Obama White House could be placing a ban on some offshore oil and gas developments. Photo by Kyle Waters/Shutterstock
WASHINGTON, Dec. 20 (UPI) -- A potential move from the Obama administration to ban Arctic and Atlantic oil and gas drilling is a crucial step amid presidential transition, Greenpeace said.
Sources familiar with offshore developments suggested last week that President Barack Obama was considering using his authority under the Outer Continental Shelf Lands Act to issue an executive order that would ban permanently either parts of or all drilling in the Atlantic or Arctic waters.
The 1953 law gives the executive branch the ability to impose limits on oil and gas drilling, though past presidential use of the law came with time restrictions. Those who suggested the move could take place spoke on condition of anonymity because plans have not yet been released by the president.
"If true, millions of people around the world will be grateful to President Obama for permanently protecting much of the Arctic and the Atlantic coasts from catastrophic oil exploration and development," Greenpeace spokesperson Travis Nichols said in an emailed statement.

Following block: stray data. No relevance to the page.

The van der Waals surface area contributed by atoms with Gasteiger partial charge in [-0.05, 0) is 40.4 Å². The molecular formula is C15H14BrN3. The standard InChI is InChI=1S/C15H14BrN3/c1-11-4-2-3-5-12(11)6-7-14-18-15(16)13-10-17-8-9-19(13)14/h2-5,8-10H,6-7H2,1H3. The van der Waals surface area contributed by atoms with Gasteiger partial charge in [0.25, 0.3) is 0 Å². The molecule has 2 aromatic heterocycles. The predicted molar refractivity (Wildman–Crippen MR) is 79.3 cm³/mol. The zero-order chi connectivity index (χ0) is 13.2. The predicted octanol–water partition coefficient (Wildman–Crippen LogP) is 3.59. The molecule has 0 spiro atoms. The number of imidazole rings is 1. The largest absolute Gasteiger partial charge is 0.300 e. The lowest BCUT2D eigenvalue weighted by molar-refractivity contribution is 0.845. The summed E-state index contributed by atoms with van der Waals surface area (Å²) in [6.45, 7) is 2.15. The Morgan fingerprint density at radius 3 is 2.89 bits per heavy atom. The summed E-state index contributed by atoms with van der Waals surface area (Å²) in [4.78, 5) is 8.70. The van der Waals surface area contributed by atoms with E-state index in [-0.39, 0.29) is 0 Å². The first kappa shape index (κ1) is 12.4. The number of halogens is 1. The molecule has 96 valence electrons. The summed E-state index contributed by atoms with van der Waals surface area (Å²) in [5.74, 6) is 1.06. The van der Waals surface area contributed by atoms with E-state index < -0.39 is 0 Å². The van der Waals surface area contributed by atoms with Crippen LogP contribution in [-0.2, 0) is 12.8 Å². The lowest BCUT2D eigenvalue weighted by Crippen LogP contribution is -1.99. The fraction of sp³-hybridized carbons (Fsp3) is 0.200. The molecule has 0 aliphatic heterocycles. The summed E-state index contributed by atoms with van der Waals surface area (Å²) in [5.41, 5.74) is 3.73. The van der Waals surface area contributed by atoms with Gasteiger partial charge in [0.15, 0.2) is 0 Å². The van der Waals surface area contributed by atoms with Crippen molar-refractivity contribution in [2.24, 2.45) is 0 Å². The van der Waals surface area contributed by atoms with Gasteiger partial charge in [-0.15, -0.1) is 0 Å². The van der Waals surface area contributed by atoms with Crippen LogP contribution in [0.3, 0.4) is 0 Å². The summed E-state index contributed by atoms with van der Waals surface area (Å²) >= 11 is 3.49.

In November, more than 10,000 businesses and hundreds of thousands of families tied to commercial fishing sent a letter through an Atlantic Coast business alliance to Obama urging him to restrict access to oil and gas companies. Some companies are already using seismic surveys to get a better understanding of the reserve potential and opponents of the activity argue it interferes with normal communication patterns for some marine species, though contractors said the impacts are temporary.
The Obama presidency is ending and President-elect Donald Trump has put forward a pro-oil agenda. Former Exxon Mobil CEO Rex Tillerson was selected as secretary of state for the next administration, for example.
Trump in a statement on his potential energy policies said the United States would become energy independent under his leadership. While the outline put a clear focus on non-renewable resources, the president-elect said the environment would still get attention
"We know now, more clearly than ever, that a Trump presidency will mean more fossil fuel corruption and less governmental protection for people and the planet, so decisions like these are crucial," Nichols said. "President Obama should do this and more to stop any new fossil fuel infrastructure that would lock in the worst effects of climate change."